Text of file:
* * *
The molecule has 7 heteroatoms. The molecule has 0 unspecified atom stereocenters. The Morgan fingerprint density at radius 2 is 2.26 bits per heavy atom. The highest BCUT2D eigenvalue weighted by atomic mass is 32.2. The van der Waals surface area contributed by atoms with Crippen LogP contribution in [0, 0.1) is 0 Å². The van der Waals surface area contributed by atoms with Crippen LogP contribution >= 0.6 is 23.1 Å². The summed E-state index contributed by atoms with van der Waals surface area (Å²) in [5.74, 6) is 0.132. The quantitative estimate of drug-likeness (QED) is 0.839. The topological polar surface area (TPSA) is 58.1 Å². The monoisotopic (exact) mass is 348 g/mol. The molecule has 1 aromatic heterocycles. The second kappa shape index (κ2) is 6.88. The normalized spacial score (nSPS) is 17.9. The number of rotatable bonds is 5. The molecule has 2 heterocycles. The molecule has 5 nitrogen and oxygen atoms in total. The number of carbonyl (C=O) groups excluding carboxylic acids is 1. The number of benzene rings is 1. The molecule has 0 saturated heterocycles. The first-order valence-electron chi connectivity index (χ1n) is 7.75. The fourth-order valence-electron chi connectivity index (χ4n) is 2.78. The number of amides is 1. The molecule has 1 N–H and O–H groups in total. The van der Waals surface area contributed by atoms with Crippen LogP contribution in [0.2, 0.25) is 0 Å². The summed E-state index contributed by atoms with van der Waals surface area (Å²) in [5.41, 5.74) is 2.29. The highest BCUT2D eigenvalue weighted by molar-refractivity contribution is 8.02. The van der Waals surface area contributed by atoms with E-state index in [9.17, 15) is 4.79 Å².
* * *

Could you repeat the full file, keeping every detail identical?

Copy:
The molecule has 7 heteroatoms. The molecule has 0 unspecified atom stereocenters. The Morgan fingerprint density at radius 2 is 2.26 bits per heavy atom. The highest BCUT2D eigenvalue weighted by atomic mass is 32.2. The van der Waals surface area contributed by atoms with Crippen LogP contribution in [0, 0.1) is 0 Å². The van der Waals surface area contributed by atoms with Crippen LogP contribution >= 0.6 is 23.1 Å². The summed E-state index contributed by atoms with van der Waals surface area (Å²) in [5.74, 6) is 0.132. The quantitative estimate of drug-likeness (QED) is 0.839. The topological polar surface area (TPSA) is 58.1 Å². The monoisotopic (exact) mass is 348 g/mol. The molecule has 1 aromatic heterocycles. The second kappa shape index (κ2) is 6.88. The normalized spacial score (nSPS) is 17.9. The number of rotatable bonds is 5. The molecule has 2 heterocycles. The molecule has 5 nitrogen and oxygen atoms in total. The number of carbonyl (C=O) groups excluding carboxylic acids is 1. The number of benzene rings is 1. The molecule has 0 saturated heterocycles. The first-order valence-electron chi connectivity index (χ1n) is 7.75. The fourth-order valence-electron chi connectivity index (χ4n) is 2.78. The number of amides is 1. The molecule has 1 N–H and O–H groups in total. The van der Waals surface area contributed by atoms with Crippen LogP contribution in [0.2, 0.25) is 0 Å². The summed E-state index contributed by atoms with van der Waals surface area (Å²) in [5.41, 5.74) is 2.29. The highest BCUT2D eigenvalue weighted by molar-refractivity contribution is 8.02. The van der Waals surface area contributed by atoms with E-state index in [9.17, 15) is 4.79 Å².